Dec 11, 2008
As topical and urgent as anything he has ever made, it perhaps comes as no surprise that Clint Eastwood’s Gran Torino, a film that serves as both an elegy for the past and a reckoning for the future from an American movie icon who is only a couple of years from octogenarian status, is some kind of American masterpiece.
The seventy-eight year old director, producer, star and film scorer leaps headlong into this character and screenwriter Nick Schenk’s scenario informed in many ways by his previous screen personas; he glides on thematic turf as elemental as any he’s dealt with and as well tread too, the ever expanding melting pot of America’s multicultural present and the oncoming rush towards old age his primary motifs. Yet he emerges with something fresh and bold, economical and self assured, personal and deeply touching.
Walt Kowalski is a newly widowed Korean war veteran and former Ford assembly line worker, grumpy, scarred, individualistic and quick witted, who has long lived with a deep seated, if generally non-malicious and casual racism. He sits on his porchs and stews, offering bitter commentary to his yellow labrador Daisy over cans of Pabst Blue Ribbon. He’s the lone white remnant in a Detroit community of wood framed, two story houses that is largely being seeded to Asian immigrants. He refers to ethnic minorities almost exclusively in slurs and long taboo vernacular that is generally genial (and returned enthusiastically) amongst his European extracted contractor and service industry friends (the local Italian barber, the Irish carpenter, etc.), but carries the strong weight of the pejorative for just about everyone else.
His sons, especially Mitch (Brian Haley), who drives a foreign made SUV, uses a Bluetooth cell phone earpiece and generally disapproves of his father’s spiteful attitude about life and lack of sophistication, want to put him out to pasture. Mitch, who flouts his a maudlin wife, spoiled, redheaded child and sterile exurban home, begins to delicately circulate the idea of the old man considering abandoning his house and entering a nursing home.
His young parish priest Janovich (Christopher Carley) attempts to penetrate some of Walt’s wounds, acting upon the final wishes of his wife, but Walt only mocks and dismisses his offers of council, even while he remains struck by Janovich’s observation that Mr. Kowalski seems to know much about death, having been so intimately involved and shaped by it wrath as a young soldier, but little about life.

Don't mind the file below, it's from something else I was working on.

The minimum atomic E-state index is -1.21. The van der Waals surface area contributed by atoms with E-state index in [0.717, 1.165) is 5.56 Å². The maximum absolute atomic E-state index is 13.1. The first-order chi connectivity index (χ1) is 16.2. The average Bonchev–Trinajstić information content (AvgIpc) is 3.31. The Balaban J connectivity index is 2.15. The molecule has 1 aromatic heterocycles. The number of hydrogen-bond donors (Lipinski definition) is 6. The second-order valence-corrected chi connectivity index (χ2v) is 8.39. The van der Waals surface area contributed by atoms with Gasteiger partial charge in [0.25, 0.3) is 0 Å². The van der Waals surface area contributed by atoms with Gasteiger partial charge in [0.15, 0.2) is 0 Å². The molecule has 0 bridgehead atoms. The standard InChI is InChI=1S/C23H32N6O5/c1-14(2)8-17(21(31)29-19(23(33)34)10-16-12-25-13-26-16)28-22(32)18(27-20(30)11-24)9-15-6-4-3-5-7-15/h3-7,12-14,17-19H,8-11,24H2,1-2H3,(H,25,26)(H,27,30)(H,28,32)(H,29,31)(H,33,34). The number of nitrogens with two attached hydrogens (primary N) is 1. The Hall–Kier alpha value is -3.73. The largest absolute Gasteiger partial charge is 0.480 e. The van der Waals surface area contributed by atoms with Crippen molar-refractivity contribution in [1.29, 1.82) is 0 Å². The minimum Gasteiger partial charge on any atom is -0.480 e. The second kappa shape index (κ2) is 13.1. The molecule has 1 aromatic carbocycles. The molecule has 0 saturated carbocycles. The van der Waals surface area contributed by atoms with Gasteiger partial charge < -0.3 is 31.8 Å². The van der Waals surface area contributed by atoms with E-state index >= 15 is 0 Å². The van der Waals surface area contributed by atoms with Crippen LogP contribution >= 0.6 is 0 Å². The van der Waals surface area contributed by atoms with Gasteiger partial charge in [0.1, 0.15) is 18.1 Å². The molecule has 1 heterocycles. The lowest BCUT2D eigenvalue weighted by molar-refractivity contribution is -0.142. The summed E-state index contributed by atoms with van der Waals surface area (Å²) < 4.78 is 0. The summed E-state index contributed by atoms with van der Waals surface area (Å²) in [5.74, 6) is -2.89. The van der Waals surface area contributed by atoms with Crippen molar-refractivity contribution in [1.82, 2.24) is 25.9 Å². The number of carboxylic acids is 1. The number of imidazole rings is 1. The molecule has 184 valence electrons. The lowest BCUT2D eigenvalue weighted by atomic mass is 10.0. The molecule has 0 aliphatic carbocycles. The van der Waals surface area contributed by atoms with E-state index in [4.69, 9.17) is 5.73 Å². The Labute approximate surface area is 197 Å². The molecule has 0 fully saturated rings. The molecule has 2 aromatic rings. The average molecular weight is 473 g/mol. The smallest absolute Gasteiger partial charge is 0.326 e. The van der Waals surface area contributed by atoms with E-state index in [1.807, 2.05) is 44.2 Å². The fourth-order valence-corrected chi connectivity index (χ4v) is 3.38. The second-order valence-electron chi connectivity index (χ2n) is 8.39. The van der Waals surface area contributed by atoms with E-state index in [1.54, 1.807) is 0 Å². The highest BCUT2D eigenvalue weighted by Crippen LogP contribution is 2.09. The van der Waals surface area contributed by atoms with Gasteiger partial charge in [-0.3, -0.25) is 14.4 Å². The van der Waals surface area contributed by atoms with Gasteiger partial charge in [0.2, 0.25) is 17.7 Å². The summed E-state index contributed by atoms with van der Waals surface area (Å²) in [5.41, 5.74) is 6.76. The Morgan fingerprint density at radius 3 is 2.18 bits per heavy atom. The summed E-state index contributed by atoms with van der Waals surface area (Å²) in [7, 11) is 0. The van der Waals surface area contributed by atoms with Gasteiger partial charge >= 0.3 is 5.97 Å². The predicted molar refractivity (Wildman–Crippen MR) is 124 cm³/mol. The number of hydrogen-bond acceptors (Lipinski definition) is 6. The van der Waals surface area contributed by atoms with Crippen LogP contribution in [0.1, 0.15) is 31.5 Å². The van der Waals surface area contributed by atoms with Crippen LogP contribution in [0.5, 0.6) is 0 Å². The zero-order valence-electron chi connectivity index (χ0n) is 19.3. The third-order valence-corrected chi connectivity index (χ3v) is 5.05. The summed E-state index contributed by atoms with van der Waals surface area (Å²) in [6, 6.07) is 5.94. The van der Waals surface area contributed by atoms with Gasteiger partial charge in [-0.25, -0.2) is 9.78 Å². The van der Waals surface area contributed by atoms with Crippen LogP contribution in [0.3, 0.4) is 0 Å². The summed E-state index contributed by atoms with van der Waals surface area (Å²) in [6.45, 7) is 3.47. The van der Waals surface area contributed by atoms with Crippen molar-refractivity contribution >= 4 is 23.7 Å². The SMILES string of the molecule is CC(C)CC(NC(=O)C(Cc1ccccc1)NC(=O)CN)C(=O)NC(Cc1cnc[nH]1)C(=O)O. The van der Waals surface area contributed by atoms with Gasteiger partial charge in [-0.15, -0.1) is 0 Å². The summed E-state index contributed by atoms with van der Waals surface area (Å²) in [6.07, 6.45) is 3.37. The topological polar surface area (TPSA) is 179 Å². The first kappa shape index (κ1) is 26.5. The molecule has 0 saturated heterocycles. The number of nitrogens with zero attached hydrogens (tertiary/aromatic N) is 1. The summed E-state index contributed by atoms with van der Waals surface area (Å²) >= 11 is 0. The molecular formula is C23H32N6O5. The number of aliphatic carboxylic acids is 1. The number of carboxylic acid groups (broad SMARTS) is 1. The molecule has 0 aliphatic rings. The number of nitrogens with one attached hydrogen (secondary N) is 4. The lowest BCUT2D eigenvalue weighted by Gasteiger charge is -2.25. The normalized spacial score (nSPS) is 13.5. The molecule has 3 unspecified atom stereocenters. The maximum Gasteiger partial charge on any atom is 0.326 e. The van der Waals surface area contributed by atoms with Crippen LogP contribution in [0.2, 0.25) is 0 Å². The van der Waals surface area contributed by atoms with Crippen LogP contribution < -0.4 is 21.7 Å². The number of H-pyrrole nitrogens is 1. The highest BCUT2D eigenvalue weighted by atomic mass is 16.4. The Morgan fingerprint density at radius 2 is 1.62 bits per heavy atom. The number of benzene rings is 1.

The changes in Walt community are ones he largely wants to avoid, but as he’s lured into the troubles of the new, yellow family next door (“barbarians” he calls them as he watches them move in), he is forced to reevaluate both his prejudices. After a local nihilistic Hmong gang puts up the neighbor’s shy and studious teenage grandson Thao (Bee Vang) to steal Kowalski’s vintage Red 1972 Gran Torino, Kowalski’s prized possession, within which he personally installed the steering column while on the assembly line, Walt emerges from his house with his gun drawn and forces the youngsters to flee. When the gang returns to confront Thao, he threatens the dangerous young men and quickly becomes embroiled in the conflict between the a courteous, traditional Asian family that has moved into the decaying house next door and the street gangs which terrorize them.
After it becomes clear to him that the terminally sissified Thao was put up to the attempted crime, Walt takes a special interest in him and his sister Sue (Ahney Her), being drawn into the world of Hmong immigrants that slowly begins to fill a void in his largely isolated existence. Soon however, a terrible turn of events forces Walt to consider raising arms in order to save his young charges from violent reprisals on the part of the local hoodlums. Or an unthinkable sacrifice.
More so than any other major American movie director, Mr. Eastwood seems in touch with the realistic struggles of young minorities coming of age in troubled neighborhoods. This film, from an icon of the American right whose vision grows steadily more liberal humanist as time wares on, has more to say about the ennui and terror many American live with in violent urban neighborhoods than anything Spike Lee or Lance Hammer have made.
Playing a man who time has passed by once again, he pushes himself as a performer to the very edges of his formidable talent, summoning a performance that verges on camp in the film’s often comedic earlier phases, but one which grows into something of a revelation by the film’s final, heartbreaking passages.
Never one of grand theatrics and hyperbole, Eastwood imbues his film, set in a largely decaying community, with a spirit that one would call “independent” if his film wasn’t bankrolled, as almost all of his previous films have been (save his misstep from earlier this season, Changeling), by Warner Brothers. If the film makes me alittle wistful, it is not only because you reach a point while watching Gran Torino when you wish you could remain in the comfort of these characters and this director for several more hours, but because it also feels like a solemn, soulful and altogether triumphant goodbye from a master screen presence, one who despite his age and much like his unforgettable Walt Kowalski, hasn’t stopped seeing the world with new eyes.
Posted by Brandon Harris at 10:15 PM